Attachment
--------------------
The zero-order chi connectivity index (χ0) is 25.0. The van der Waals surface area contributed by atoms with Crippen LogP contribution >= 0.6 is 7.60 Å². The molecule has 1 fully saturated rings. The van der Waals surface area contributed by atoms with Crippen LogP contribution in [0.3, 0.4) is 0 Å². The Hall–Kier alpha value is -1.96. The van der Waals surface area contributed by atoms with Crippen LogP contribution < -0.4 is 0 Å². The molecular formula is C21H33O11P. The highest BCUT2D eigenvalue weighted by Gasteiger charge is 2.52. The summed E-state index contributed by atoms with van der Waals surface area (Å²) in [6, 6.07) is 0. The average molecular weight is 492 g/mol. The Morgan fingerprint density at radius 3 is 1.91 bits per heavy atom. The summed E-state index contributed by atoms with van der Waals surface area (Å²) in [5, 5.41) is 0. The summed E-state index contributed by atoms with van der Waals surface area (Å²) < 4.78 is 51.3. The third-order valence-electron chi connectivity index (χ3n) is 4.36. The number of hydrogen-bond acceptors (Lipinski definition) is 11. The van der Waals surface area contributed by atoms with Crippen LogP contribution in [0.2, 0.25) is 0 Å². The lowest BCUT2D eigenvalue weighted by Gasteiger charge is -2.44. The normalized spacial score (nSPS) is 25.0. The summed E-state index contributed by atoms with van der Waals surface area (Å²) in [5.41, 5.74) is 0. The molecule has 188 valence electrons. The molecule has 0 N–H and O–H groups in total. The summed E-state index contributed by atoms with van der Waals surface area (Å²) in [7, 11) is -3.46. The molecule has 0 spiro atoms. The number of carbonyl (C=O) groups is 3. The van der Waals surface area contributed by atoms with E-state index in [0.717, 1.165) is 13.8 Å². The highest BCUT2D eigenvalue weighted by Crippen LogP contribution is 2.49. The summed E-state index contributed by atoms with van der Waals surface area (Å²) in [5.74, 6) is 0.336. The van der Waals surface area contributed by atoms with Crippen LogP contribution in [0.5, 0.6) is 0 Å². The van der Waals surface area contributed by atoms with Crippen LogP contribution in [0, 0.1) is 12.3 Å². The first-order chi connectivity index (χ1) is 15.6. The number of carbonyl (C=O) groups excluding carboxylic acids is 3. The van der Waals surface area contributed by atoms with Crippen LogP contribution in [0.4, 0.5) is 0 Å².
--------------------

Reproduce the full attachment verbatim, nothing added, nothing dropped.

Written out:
The zero-order chi connectivity index (χ0) is 25.0. The van der Waals surface area contributed by atoms with Crippen LogP contribution >= 0.6 is 7.60 Å². The molecule has 1 fully saturated rings. The van der Waals surface area contributed by atoms with Crippen LogP contribution in [0.3, 0.4) is 0 Å². The Hall–Kier alpha value is -1.96. The van der Waals surface area contributed by atoms with Crippen LogP contribution < -0.4 is 0 Å². The molecular formula is C21H33O11P. The highest BCUT2D eigenvalue weighted by Gasteiger charge is 2.52. The summed E-state index contributed by atoms with van der Waals surface area (Å²) in [6, 6.07) is 0. The average molecular weight is 492 g/mol. The Morgan fingerprint density at radius 3 is 1.91 bits per heavy atom. The summed E-state index contributed by atoms with van der Waals surface area (Å²) in [5, 5.41) is 0. The summed E-state index contributed by atoms with van der Waals surface area (Å²) < 4.78 is 51.3. The third-order valence-electron chi connectivity index (χ3n) is 4.36. The number of hydrogen-bond acceptors (Lipinski definition) is 11. The van der Waals surface area contributed by atoms with Crippen LogP contribution in [0.2, 0.25) is 0 Å². The lowest BCUT2D eigenvalue weighted by Gasteiger charge is -2.44. The normalized spacial score (nSPS) is 25.0. The summed E-state index contributed by atoms with van der Waals surface area (Å²) in [5.41, 5.74) is 0. The molecule has 188 valence electrons. The molecule has 0 N–H and O–H groups in total. The summed E-state index contributed by atoms with van der Waals surface area (Å²) in [7, 11) is -3.46. The molecule has 0 spiro atoms. The number of carbonyl (C=O) groups is 3. The van der Waals surface area contributed by atoms with E-state index in [0.717, 1.165) is 13.8 Å². The highest BCUT2D eigenvalue weighted by Crippen LogP contribution is 2.49. The summed E-state index contributed by atoms with van der Waals surface area (Å²) in [5.74, 6) is 0.336. The van der Waals surface area contributed by atoms with Crippen LogP contribution in [0.5, 0.6) is 0 Å². The van der Waals surface area contributed by atoms with Crippen LogP contribution in [0, 0.1) is 12.3 Å². The first-order chi connectivity index (χ1) is 15.6. The number of carbonyl (C=O) groups excluding carboxylic acids is 3. The van der Waals surface area contributed by atoms with Crippen LogP contribution in [0.4, 0.5) is 0 Å².